Lie-Nielson has blanks for irons.
http://www.lie-nielsen.com/catalog.php?catT8 and they sell a DVD on how to
make them "Making Traditional Side Escapement Planes"
Stanley had cutters for No 45 and No 55 planes for hollows and rounds and
they are still available in the used tool market.
1.0625" radius = 2 1/8" diameter.
By hollows and rounds I assume you mean what turners call coves
and beads (concave half round and convex half round).
I've got a #45 with a complete set of irons and the widest iron
is about 1 1/4".
There's a router bit referred to as a Box Bit that might do for
the "hollow" though I haven't seen one that's 2 1/8" in diameter.
Looks like LV blanks only go up to 1 5/8".
Might I ask what you need to do?
Clark & Williams do, but you're going to need deep pockets. I've
not used them myself, but Christopher Schwarz thinks highly of
Indeed, and I don't think I have the tenacity to save up for a set
as long as Christopher Schwarz did. I did just notice that Lee
Valley is going to have Asian made some hollows and rounds
available very soon, for what look to be a very attractive price.
Not sure if these are the same type as the ones Japan Woodworker
has. I do like that Lee Valley will have the option to buy the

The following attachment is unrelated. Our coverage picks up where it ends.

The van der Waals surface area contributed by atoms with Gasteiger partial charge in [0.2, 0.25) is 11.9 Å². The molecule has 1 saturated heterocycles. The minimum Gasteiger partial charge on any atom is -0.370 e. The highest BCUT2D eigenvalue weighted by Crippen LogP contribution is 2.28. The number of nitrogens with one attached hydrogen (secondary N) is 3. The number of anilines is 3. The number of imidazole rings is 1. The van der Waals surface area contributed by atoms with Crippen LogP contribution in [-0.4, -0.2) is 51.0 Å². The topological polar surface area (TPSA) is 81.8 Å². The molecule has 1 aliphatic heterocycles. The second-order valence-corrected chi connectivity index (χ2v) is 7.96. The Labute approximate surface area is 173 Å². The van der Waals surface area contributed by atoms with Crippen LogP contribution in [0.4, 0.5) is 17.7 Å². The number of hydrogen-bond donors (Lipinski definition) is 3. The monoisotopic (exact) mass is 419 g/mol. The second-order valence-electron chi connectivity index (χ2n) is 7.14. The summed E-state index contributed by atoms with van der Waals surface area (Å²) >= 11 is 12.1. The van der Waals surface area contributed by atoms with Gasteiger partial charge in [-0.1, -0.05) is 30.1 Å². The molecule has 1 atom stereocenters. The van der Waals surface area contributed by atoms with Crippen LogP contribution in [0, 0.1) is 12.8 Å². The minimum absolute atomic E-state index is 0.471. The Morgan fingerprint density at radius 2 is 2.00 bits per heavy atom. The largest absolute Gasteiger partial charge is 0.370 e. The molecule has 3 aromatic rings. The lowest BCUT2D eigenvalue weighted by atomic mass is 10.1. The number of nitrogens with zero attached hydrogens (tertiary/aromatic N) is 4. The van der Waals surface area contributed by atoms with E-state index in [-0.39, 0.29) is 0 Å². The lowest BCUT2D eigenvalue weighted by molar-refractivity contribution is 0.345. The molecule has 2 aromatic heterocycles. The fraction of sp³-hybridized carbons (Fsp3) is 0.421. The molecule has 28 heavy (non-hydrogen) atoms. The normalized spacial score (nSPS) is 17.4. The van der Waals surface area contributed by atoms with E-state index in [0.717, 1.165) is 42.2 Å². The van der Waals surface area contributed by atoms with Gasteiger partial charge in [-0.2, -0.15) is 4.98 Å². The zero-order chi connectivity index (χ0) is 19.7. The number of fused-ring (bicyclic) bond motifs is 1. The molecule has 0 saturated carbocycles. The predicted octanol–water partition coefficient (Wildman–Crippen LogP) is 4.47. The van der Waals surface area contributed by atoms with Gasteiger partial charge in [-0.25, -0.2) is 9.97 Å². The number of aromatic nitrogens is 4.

whole set of 12 for $229.
: http://www.japanwoodworker.com/dept.asp?s=JapanWoodworker&dept_id 602
Now *those* are some great prices (the Lee Valley ones, I mean). Still,
they are a different design than the traditional European molding
planes, and I wonder how a person who is experienced in the traditional
designs (I'm not one of them, unfortunately) would compare the two.
See Nad. See Nad go. Go Nad!
To reply, eat the taco.
I only have a bit of limited experience with molding planes, which
are of the traditional side-escapement type design. The biggest
difference I see is the Asian planes have the shavings go through
a mouth and throat instead of a side-escapement. Beyond that
difference, my guess is that both traditional molding planes and
these Asian planes would have a similar limitation. That limitation
being, they work best with wood species that have straight and well
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